United States District Court, D. Arizona
REPORT AND RECOMMENDATION
A. Bowman United States Magistrate Judge.
before the court is a petition for writ of habeas corpus
pursuant to 28 U.S.C. 2241, filed on September 26, 2018.
(Doc. 1) The petitioner, Justin Sadler, claims the Bureau of
Prisons (BOP) failed to acknowledge that his sentence of 120
months was to run concurrent to his previously imposed
sentence of two years and improperly calculated his total
respondent filed an answer opposing the petition on June 12,
2019. (Doc. 11) The respondent argues the petition should be
denied on the merits. (Doc. 11, p, 2) Sadler did not file a
to the Rules of Practice of this Court, this matter was
referred to Magistrate Judge Bowman for a Report and
Recommendation. The court assumes, without deciding, that
Sadler properly exhausted his administrative remedies. The
petition should be denied on the merits. The BOP's
calculation is correct.
of the Case
16, 2006, Sadler received a 120-month sentence for Conspiracy
to Possess with Intent to Distribute Methamphetamine in
05-CR-126. (Doc. 11-1, p. 2) He was released and commenced
serving a term of supervised release in December of 2011.
April 8, 2013, Sadler received a two-year sentence for
violating his supervised release in 05-CR-126. (Doc. 11-1, p.
2); (Doc. 11-2, pp. 33-34) He began serving his sentence
immediately. On January 6, 2014, Sadler received an
additional 120-month sentence for Felon in Possession of a
Firearm. (Doc. 11-2, pp. 43-44) The sentence was “to be
served concurrent to sentence in case 05-CR-126.” (Doc.
11-2, p. 44)
calculated Sadler's total sentence as being 10 years, 8
months and 29 days. (Doc. 11-1, p. 4) The BOP made this
calculation by taking the 120-month sentence and tacking it
onto the amount of time that Sadler already served on his
two-year supervised release violation sentence as of the date
the 120-month sentence was imposed. See Id. That
two-year sentence started on April 8, 2013. Id. It
ran for approximately 9 months, actually 8 months and 29
days, when on January 6, 2014, Sadler's 120-month
sentence began. Id. Adding the 8 months and 29 days
to Sadler's 120-month sentence gives a total sentence of
incarceration of 10 years, 8 months and 29 days. Id.
The BOP then credited Sadler with 24 days of prior custody
credit giving him a “full term release date [of]
December 12, 2023, not counting Good Conduct Credit.”
Id., pp. 4-5 The BOP's calculation is correct.
complains that “the BOP converted petitioner's term
of imprisonment to one of 10 years, 8 months and 29 days
rather than the sentence imposed by the federal sentencing
court of 120 months to be served concurrently with the
sentence of two years for the revocation of supervised
release.” (Doc. 1-1, p. 3) Sadler apparently believes
that the term “concurrent” means that the
supervised release violation sentence and the 120-month
sentence must completely overlap. That is to say, he believes
the BOP should assume that the 120-month sentence started on
April 8, 2013, the same day that the supervised release
violation sentence started. And then, his total sentence
would be 120-months long, or 10 years. Sadler thinks the BOP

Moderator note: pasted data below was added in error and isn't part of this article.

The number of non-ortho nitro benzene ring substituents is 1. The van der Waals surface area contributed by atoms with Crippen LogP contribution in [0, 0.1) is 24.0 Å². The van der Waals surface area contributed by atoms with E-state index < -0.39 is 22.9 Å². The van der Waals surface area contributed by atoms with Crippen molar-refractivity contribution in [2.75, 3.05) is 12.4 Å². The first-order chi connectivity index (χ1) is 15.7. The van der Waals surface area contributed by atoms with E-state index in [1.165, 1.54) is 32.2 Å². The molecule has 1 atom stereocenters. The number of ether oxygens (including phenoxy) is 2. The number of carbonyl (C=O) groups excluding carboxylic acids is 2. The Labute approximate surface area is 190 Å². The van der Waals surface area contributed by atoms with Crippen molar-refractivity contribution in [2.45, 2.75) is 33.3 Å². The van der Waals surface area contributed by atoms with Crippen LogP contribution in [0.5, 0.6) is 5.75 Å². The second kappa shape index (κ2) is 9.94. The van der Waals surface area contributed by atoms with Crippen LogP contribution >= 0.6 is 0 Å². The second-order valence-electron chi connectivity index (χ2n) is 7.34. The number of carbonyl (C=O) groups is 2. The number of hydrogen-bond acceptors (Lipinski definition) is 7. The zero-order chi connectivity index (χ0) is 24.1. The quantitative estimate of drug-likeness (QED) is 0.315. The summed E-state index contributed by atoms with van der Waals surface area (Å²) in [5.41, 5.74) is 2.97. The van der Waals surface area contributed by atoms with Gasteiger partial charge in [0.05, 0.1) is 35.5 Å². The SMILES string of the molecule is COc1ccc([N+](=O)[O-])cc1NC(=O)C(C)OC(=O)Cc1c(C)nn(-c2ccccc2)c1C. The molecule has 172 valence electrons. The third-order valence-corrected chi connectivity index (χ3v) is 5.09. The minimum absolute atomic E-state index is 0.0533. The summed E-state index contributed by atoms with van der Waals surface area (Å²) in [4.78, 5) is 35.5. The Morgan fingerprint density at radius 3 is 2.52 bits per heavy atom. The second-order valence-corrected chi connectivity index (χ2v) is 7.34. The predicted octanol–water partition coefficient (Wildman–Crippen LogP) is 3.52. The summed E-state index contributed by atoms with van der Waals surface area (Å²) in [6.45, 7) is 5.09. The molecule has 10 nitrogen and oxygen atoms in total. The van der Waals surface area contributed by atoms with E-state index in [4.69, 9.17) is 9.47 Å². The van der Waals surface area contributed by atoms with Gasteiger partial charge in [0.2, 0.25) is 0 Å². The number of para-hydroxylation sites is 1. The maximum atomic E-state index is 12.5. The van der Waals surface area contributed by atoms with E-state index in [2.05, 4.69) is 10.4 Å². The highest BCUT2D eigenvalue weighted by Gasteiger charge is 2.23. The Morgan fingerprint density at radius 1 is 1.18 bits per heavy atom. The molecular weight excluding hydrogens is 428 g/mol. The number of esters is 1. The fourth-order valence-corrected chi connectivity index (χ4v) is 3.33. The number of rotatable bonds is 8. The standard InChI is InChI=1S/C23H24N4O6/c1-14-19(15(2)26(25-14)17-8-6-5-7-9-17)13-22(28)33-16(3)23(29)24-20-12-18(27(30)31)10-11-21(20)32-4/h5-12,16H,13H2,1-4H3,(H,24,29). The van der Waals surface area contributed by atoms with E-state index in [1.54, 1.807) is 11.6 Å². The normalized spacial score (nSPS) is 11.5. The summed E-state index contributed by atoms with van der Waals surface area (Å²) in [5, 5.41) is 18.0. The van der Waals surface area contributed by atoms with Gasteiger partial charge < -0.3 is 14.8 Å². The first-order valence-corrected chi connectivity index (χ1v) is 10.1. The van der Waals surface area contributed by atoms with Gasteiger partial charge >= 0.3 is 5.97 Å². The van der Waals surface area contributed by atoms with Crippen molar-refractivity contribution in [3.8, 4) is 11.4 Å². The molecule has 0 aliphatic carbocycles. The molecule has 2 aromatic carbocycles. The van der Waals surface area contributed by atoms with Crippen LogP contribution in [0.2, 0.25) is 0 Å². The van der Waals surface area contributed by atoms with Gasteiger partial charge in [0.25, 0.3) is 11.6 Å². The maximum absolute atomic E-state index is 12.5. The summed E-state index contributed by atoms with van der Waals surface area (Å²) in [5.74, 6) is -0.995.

has improperly extended his sentence by 8 months and 29 days.
He is incorrect.
sentence can run concurrent with an unexpired
portion of a previously imposed sentence, but it cannot run
concurrent with that part of a previously imposed sentence
that has already run. A sentence starts when the defendant is
taken into custody to serve that sentence, and not before.
See 18 U.S.C. § 3585(a) (“A sentence to a
term of imprisonment commences on the date the defendant is
received in custody awaiting transportation to, or arrives
voluntarily to commence service of sentence at, the official
detention facility at which the sentence is to be
served.”); Schleining v. Thomas, 642 F.3d
1242, 1244 (9th Cir. 2011) (“[A] federal
sentence cannot begin before the defendant has been
sentenced in federal court.”) (emphasis in original);
United States v. Flores, 616 F.2d 840, 841
(5th Cir. 1980) (“The sentences could not be
concurrent in the sense of having the same starting date
because a federal sentence cannot commence prior to the date
it is pronounced, even if made concurrent with a sentence
already being served.”).
case, Sadler's 120-month sentence started on the day it
was imposed, January 6, 2014. It ran concurrent with the
unexpired portion of the previously imposed 2-year sentence
until that sentence expired. Sadler's total federal
incarceration can be calculated by taking that part of the
2-year sentence that was served before January 6, 2014 and
then adding the 120-month sentence onto that. In all,
Sadler's total aggregate sentence of incarceration is 10
years, 8 months and 29 days. The BOP's sentencing
calculation is correct.
Magistrate Judge recommends that the District Court, after
its independent review of the record, enter an order denying
the petition for writ of habeas corpus filed on September 26,
2018. (Doc. 1)
to 28 U.S.C. §636(b), any party may serve and file
written objections within 14 days of being served with a copy
of this Report and Recommendation. If objections are not
timely filed, they may be deemed waived. The Local Rules
permit a response to an objection. They do not ...